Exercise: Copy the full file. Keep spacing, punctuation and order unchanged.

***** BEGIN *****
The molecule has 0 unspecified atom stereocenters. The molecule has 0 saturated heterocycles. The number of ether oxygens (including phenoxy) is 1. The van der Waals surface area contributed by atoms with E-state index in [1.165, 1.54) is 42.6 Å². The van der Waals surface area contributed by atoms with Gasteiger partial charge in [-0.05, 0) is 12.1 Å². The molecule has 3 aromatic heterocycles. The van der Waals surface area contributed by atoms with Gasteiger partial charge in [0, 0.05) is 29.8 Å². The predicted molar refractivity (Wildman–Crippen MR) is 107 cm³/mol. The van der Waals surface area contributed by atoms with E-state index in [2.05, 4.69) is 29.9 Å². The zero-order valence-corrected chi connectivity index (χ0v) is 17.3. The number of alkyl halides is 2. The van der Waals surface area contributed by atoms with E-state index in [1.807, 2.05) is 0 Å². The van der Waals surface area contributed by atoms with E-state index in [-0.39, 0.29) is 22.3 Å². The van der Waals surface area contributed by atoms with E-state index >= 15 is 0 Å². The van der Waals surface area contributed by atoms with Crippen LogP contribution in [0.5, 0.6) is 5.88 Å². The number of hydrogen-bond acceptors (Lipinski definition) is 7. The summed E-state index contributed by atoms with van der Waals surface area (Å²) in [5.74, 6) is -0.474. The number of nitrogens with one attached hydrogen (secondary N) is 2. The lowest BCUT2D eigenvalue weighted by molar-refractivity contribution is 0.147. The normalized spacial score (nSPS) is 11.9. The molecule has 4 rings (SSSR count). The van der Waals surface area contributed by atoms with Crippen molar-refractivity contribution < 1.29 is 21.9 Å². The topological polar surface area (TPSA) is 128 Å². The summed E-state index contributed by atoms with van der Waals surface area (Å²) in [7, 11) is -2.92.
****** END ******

The molecule has 0 unspecified atom stereocenters. The molecule has 0 saturated heterocycles. The number of ether oxygens (including phenoxy) is 1. The van der Waals surface area contributed by atoms with E-state index in [1.165, 1.54) is 42.6 Å². The van der Waals surface area contributed by atoms with Gasteiger partial charge in [-0.05, 0) is 12.1 Å². The molecule has 3 aromatic heterocycles. The van der Waals surface area contributed by atoms with Gasteiger partial charge in [0, 0.05) is 29.8 Å². The predicted molar refractivity (Wildman–Crippen MR) is 107 cm³/mol. The van der Waals surface area contributed by atoms with E-state index in [2.05, 4.69) is 29.9 Å². The zero-order valence-corrected chi connectivity index (χ0v) is 17.3. The number of alkyl halides is 2. The van der Waals surface area contributed by atoms with E-state index in [1.807, 2.05) is 0 Å². The van der Waals surface area contributed by atoms with E-state index in [-0.39, 0.29) is 22.3 Å². The van der Waals surface area contributed by atoms with E-state index >= 15 is 0 Å². The van der Waals surface area contributed by atoms with Crippen LogP contribution in [0.5, 0.6) is 5.88 Å². The number of hydrogen-bond acceptors (Lipinski definition) is 7. The summed E-state index contributed by atoms with van der Waals surface area (Å²) in [5.74, 6) is -0.474. The number of nitrogens with one attached hydrogen (secondary N) is 2. The lowest BCUT2D eigenvalue weighted by molar-refractivity contribution is 0.147. The normalized spacial score (nSPS) is 11.9. The molecule has 4 rings (SSSR count). The van der Waals surface area contributed by atoms with Crippen molar-refractivity contribution < 1.29 is 21.9 Å². The topological polar surface area (TPSA) is 128 Å². The summed E-state index contributed by atoms with van der Waals surface area (Å²) in [7, 11) is -2.92.